American Desert Dweller
The curve of the earth is like a bone at the horizon,
the tongue of the stratosphere licks it sand rough,
and riding the bike at eighty you sense
the desert does not boil the blood but filters it through air
and wind, where fossils in stones return me to the inland sea.
I ride down out of Page toward Lee’s Ferry,
a red strip of highway, color of arterial blood,
ride to forget while in effect remembering all of it.
Everything to the eye is first knowledge.
Separated out of the world at birth we seek to be reborn into it
on the wind edge of a speed no natural creature knows.
The deeper vibrations of the desert are between the bike and bones,
a music played on the rudimentary instruments of being.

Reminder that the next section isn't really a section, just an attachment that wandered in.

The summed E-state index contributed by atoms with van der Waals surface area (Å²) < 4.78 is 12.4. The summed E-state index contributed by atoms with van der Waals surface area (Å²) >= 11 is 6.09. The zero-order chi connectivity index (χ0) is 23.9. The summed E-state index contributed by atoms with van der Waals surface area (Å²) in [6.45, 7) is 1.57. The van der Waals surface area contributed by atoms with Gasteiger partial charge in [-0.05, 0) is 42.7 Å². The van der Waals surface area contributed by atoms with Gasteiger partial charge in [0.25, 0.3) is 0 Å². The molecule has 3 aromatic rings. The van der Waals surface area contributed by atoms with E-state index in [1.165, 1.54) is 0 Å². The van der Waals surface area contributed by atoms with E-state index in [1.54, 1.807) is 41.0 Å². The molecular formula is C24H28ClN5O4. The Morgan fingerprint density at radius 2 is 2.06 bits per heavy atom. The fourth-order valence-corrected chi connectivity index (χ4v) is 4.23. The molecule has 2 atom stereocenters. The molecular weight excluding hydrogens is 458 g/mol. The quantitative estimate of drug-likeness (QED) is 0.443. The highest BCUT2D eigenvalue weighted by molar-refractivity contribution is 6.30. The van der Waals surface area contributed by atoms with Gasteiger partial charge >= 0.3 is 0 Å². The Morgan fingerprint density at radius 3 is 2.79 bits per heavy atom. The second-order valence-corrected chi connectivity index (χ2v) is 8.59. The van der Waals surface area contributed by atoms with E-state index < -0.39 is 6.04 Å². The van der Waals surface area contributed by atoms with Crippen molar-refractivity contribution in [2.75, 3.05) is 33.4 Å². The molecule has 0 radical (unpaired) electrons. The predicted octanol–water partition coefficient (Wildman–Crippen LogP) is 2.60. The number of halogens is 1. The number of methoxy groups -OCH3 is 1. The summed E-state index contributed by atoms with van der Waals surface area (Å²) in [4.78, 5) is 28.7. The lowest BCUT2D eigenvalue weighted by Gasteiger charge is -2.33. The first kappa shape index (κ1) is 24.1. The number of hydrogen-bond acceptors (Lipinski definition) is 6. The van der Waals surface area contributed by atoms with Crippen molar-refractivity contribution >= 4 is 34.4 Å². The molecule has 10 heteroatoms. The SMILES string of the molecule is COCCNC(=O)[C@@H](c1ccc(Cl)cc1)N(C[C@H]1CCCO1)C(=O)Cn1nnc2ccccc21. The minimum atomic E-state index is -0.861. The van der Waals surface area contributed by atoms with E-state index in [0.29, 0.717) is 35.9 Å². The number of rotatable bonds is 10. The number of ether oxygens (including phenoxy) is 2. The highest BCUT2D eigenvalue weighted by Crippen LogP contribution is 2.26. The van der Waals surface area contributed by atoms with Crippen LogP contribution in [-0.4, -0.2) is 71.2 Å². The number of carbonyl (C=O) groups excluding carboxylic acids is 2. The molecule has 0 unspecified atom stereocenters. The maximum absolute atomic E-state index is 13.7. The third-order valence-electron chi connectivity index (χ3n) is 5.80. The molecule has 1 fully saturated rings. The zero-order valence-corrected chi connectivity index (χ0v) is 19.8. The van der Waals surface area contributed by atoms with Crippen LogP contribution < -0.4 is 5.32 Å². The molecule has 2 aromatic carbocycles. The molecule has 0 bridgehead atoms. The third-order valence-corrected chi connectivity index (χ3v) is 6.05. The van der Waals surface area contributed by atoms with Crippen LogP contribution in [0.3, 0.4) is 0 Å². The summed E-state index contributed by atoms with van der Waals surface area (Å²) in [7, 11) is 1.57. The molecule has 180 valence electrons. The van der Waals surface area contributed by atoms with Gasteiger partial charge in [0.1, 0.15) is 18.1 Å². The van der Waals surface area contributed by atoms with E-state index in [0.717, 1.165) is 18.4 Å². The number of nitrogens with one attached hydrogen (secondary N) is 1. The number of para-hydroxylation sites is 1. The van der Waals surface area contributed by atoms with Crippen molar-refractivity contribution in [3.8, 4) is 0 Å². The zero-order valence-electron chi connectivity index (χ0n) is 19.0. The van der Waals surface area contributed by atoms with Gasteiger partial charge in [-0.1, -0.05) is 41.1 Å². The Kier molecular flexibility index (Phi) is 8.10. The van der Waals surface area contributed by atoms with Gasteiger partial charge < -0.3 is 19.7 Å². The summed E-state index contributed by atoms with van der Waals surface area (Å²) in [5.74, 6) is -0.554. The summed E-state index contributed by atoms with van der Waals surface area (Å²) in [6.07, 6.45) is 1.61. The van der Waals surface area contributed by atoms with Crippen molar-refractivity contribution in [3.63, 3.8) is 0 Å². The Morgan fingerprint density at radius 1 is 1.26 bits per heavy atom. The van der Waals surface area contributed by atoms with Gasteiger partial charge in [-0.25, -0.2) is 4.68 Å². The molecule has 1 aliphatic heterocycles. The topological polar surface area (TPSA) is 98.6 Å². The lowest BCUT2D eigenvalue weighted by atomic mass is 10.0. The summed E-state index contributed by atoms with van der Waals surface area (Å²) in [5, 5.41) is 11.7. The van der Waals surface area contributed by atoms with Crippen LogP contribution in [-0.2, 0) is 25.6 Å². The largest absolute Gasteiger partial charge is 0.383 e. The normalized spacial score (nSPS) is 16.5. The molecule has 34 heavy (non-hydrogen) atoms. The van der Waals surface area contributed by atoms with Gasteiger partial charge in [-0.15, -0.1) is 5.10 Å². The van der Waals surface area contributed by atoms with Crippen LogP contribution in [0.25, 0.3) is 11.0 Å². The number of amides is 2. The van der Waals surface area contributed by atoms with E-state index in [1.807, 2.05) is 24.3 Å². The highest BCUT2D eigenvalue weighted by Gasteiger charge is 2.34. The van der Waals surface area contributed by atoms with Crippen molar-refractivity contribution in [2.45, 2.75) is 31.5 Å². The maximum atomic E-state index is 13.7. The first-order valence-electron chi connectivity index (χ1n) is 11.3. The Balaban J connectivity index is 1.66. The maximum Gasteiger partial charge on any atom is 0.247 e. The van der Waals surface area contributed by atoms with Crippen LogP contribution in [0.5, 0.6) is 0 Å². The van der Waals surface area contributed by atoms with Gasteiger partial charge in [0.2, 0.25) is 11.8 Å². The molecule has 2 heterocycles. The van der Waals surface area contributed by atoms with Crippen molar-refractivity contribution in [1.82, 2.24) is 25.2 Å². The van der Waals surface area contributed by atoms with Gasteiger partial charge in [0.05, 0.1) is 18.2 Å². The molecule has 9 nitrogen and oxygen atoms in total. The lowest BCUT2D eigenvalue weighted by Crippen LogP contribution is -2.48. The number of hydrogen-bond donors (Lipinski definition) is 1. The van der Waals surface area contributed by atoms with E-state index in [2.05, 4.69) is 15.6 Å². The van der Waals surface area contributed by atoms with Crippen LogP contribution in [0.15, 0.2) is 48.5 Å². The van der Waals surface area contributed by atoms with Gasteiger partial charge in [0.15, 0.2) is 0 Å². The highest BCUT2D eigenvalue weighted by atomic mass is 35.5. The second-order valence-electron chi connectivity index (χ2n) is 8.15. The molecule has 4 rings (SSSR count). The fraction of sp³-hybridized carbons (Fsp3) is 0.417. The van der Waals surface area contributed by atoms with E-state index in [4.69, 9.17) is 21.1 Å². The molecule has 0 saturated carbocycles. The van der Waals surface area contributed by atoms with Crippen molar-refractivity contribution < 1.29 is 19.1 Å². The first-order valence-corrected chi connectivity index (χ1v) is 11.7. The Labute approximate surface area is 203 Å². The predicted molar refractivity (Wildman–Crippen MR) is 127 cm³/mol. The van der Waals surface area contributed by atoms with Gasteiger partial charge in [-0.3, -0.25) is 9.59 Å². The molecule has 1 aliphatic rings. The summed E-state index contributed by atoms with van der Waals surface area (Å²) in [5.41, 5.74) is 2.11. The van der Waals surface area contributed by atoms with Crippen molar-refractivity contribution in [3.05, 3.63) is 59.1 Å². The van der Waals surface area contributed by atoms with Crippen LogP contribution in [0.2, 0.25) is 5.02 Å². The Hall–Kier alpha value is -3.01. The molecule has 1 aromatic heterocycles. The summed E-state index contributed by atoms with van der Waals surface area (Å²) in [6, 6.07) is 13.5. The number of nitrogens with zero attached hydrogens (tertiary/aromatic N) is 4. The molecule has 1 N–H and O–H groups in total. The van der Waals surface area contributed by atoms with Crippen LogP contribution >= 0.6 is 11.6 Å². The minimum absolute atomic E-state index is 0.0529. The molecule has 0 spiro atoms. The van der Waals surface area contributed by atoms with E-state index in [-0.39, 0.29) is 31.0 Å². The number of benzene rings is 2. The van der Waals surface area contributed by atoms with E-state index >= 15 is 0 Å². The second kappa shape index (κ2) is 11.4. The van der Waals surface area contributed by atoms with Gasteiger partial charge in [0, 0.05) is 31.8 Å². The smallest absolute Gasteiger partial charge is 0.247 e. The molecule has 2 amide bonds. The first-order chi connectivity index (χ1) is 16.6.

The sands at last light write of the earth’s beginning.
George Moore's poetry collections include The Hermits of Dingle (FutureCycle Press, 2013), and Children's Drawings of the Universe (Salmon Poetry, 2015). Nominated recently for Pushcart Prizes and The Rhysling Award, Moore has also been a finalist for The National Poetry Series, The Brittingham Award, The Anhinga Poetry Prize, and the Wolfson Award. His poetry has appeared in The Atlantic, Poetry, North American Review, Colorado Review, Antigonish Review and elsewhere. He presently lives with his wife, the Canadian poet, Tammy Armstrong, on the south shore of Nova Scotia.